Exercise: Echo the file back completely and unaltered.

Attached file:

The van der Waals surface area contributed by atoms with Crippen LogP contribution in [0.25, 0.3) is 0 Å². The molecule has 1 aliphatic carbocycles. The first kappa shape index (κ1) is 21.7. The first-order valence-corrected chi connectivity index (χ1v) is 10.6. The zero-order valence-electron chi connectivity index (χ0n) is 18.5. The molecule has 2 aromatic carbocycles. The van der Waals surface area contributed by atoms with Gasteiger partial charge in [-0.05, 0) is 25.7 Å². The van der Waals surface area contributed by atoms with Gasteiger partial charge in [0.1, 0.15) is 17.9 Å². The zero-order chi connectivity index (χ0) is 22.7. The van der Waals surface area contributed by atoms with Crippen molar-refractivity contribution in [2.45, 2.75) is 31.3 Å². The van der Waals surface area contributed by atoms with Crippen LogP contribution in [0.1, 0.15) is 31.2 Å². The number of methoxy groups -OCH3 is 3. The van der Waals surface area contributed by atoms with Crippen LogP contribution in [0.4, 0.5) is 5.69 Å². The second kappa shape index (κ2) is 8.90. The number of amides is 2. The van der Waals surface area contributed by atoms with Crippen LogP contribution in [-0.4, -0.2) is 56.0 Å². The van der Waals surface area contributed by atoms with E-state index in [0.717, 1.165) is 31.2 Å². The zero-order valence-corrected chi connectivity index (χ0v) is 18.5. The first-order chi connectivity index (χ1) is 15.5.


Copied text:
The van der Waals surface area contributed by atoms with Crippen LogP contribution in [0.25, 0.3) is 0 Å². The molecule has 1 aliphatic carbocycles. The first kappa shape index (κ1) is 21.7. The first-order valence-corrected chi connectivity index (χ1v) is 10.6. The zero-order valence-electron chi connectivity index (χ0n) is 18.5. The molecule has 2 aromatic carbocycles. The van der Waals surface area contributed by atoms with Gasteiger partial charge in [-0.05, 0) is 25.7 Å². The van der Waals surface area contributed by atoms with Gasteiger partial charge in [0.1, 0.15) is 17.9 Å². The zero-order chi connectivity index (χ0) is 22.7. The van der Waals surface area contributed by atoms with Crippen molar-refractivity contribution in [2.45, 2.75) is 31.3 Å². The van der Waals surface area contributed by atoms with Crippen LogP contribution in [0.1, 0.15) is 31.2 Å². The number of methoxy groups -OCH3 is 3. The van der Waals surface area contributed by atoms with Crippen LogP contribution in [0.4, 0.5) is 5.69 Å². The second kappa shape index (κ2) is 8.90. The number of amides is 2. The van der Waals surface area contributed by atoms with Crippen LogP contribution in [-0.4, -0.2) is 56.0 Å². The van der Waals surface area contributed by atoms with E-state index in [0.717, 1.165) is 31.2 Å². The zero-order valence-corrected chi connectivity index (χ0v) is 18.5. The first-order chi connectivity index (χ1) is 15.5.